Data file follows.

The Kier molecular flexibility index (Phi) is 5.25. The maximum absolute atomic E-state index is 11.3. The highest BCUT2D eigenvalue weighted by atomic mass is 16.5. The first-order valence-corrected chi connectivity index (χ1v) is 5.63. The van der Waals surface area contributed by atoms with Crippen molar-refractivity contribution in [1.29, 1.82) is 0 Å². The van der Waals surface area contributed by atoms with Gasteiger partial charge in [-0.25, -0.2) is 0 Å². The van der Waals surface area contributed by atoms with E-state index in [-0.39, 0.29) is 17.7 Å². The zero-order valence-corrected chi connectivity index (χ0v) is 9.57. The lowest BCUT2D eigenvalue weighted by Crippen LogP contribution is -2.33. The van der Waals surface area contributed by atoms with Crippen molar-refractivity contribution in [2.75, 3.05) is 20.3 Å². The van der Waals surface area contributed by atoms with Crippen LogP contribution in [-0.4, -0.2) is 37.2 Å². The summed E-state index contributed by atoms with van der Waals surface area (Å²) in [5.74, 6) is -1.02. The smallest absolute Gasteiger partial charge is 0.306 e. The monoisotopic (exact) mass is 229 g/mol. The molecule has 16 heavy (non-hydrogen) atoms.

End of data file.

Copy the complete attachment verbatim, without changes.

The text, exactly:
The Kier molecular flexibility index (Phi) is 5.25. The maximum absolute atomic E-state index is 11.3. The highest BCUT2D eigenvalue weighted by atomic mass is 16.5. The first-order valence-corrected chi connectivity index (χ1v) is 5.63. The van der Waals surface area contributed by atoms with Crippen molar-refractivity contribution in [1.29, 1.82) is 0 Å². The van der Waals surface area contributed by atoms with Gasteiger partial charge in [-0.25, -0.2) is 0 Å². The van der Waals surface area contributed by atoms with E-state index in [-0.39, 0.29) is 17.7 Å². The zero-order valence-corrected chi connectivity index (χ0v) is 9.57. The lowest BCUT2D eigenvalue weighted by Crippen LogP contribution is -2.33. The van der Waals surface area contributed by atoms with Crippen molar-refractivity contribution in [2.75, 3.05) is 20.3 Å². The van der Waals surface area contributed by atoms with Crippen LogP contribution in [-0.4, -0.2) is 37.2 Å². The summed E-state index contributed by atoms with van der Waals surface area (Å²) in [5.74, 6) is -1.02. The smallest absolute Gasteiger partial charge is 0.306 e. The monoisotopic (exact) mass is 229 g/mol. The molecule has 16 heavy (non-hydrogen) atoms.